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After backlash, Philip Guston retrospective to open in 2022
The painting “Bombardment,” by Philip Guston, 1937, at the Whitney Museum’s “Vida Americana” show, in New York, Feb. 16, 2020. Emiliano Granado/The New York Times.

by Julia Jacobs



NEW YORK (NYT NEWS SERVICE).- The much-discussed Philip Guston retrospective will now open in 2022, a spokeswoman for the National Gallery of Art in Washington said Wednesday, after the announcement last month of a delay until 2024 sparked a backlash in the art world.

The National Gallery and three other major museums had announced that they were delaying the retrospective, which was originally intended to begin its tour last June, after taking into account the surging racial justice protests across the country. The museums had decided that roughly 24 of the Guston works featuring Ku Klux Klan members risked being “misinterpreted” and needed to be better contextualized for the current political moment.

Some critics said the decision to delay the retrospective amounted to self-censorship fueled by fear of controversy, but the National Gallery countered that the museums were still committed to the exhibition.

A National Gallery spokeswoman, Anabeth Guthrie, said the four sponsoring museums — including Tate Modern in London, the Museum of Fine Arts, Houston, and the Museum of Fine Arts, Boston — were in the process of confirming tour dates for 2022 and 2023.

Guthrie said the rescheduling was not a result of the backlash. When the museums announced the postponement, she said, they chose a time that was well beyond the pandemic; 2024 seemed like an achievable time frame for each institution.

Scheduling such an expansive exhibition with an international tour in normal circumstances is already complicated, Guthrie said, but the pandemic has made it even more so, with the challenges of transporting 200 objects from multiple locations amid border restrictions.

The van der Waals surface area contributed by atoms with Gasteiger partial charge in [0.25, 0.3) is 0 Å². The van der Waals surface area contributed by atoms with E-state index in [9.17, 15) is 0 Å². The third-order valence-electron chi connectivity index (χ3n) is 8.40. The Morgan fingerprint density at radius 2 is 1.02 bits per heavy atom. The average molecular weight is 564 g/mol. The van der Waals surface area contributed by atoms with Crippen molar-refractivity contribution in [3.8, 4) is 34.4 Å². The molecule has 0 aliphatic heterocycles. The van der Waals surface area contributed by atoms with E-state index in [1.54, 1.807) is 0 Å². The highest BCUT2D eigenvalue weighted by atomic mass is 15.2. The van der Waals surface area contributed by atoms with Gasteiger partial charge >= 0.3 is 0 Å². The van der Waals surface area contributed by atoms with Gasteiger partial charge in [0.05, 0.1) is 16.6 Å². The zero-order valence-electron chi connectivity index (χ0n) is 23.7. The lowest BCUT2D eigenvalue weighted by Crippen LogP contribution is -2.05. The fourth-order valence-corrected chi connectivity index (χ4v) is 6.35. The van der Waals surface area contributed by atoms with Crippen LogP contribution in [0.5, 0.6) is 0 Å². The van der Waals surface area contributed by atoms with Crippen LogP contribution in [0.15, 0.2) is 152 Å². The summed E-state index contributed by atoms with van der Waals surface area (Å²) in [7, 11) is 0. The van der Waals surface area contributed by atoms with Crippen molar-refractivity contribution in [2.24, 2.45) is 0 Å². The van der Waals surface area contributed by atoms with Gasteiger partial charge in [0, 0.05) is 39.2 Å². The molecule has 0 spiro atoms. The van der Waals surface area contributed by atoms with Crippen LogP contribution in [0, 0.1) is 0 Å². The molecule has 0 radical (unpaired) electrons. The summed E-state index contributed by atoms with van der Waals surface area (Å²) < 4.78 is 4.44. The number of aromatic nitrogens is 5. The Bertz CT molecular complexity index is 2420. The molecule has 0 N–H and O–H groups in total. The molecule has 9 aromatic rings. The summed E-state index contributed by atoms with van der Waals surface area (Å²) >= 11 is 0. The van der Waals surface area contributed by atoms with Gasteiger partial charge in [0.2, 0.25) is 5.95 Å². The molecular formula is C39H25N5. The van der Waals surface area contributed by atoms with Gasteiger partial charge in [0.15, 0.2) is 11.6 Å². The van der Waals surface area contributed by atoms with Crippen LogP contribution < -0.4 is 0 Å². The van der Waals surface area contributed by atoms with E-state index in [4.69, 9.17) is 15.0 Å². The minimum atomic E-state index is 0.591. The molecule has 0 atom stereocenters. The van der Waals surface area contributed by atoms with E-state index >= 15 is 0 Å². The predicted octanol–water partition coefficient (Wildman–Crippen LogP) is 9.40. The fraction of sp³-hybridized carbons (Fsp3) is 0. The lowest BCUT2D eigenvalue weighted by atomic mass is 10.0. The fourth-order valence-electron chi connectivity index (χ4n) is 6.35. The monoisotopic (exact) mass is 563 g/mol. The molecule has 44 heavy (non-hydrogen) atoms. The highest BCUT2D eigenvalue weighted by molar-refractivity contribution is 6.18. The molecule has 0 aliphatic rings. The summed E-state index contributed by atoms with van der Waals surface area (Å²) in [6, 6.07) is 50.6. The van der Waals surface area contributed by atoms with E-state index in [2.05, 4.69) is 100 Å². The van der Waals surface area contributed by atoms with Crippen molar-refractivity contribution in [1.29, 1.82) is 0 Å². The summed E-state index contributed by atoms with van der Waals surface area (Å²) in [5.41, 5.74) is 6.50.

“We never would have identified 2024 as a possible timeline if we were not serious about doing the show,” she said.

The repercussions from that September announcement of the delay have continued to unfold. The Art Newspaper reported Wednesday that a curator who co-organized the exhibition at Tate Modern had been suspended by the institution because he had criticized the postponement on his Instagram account last month.




The curator, Mark Godfrey, wrote that museums had already been engaged in putting the Klan imagery in context and that the delay to 2024 came off as “extremely patronizing” to viewers.

“By canceling or delaying, a message is sent out that the institutions ‘get’ Guston’s Klan paintings, but do not trust their audiences,” he wrote.

The Tate declined to comment, and Godfrey did not immediately respond to a request for comment.

But in a letter to the British newspaper The Times, responding to a columnist saying that the postponement amounted to “cowardly self-censorship,” the directors of Tate and the Tate Modern wrote that “Tate does not self-censor” and suggested that the decision was primarily made by the U.S. museums that were grappling with the “volatile climate” over “race equality and representation.”

“Proceeding on our own would not have been possible for financial and logistical reasons and would have been disrespectful to our partner museums,” the directors wrote.

The museums had already decided to delay the opening from June, in Washington, to February 2021, at Tate Modern in London, because of the pandemic.

Earlier this month, the director of the National Gallery, Kaywin Feldman, in an interview with The Washington Post, defended the decision to postpone, saying that the retrospective needed an African-American curator as part of the project. She also said the museum needed to prepare its largely Black security force for the content of the exhibition.

Titled “Philip Guston Now,” the retrospective was to include roughly 125 paintings and 70 drawings. Twenty-four works have imagery that evokes the Klan, as well as two works in which the Klan imagery is not as obvious. Later in his career, Guston painted Klansmen as cartoonish and haggard figures, like in “The Studio” (1969), in which a white-hooded figure smoking a cigar paints a self-portrait, suggesting that there is racism ingrained in all of us.

An open letter signed by nearly 100 artists, curators, dealers and writers called on the museums to reverse course and open the retrospective next year, as planned. The letter asked that museums “engage in a reckoning with history, including their own histories of prejudice.”

© 2020 The New York Times Company










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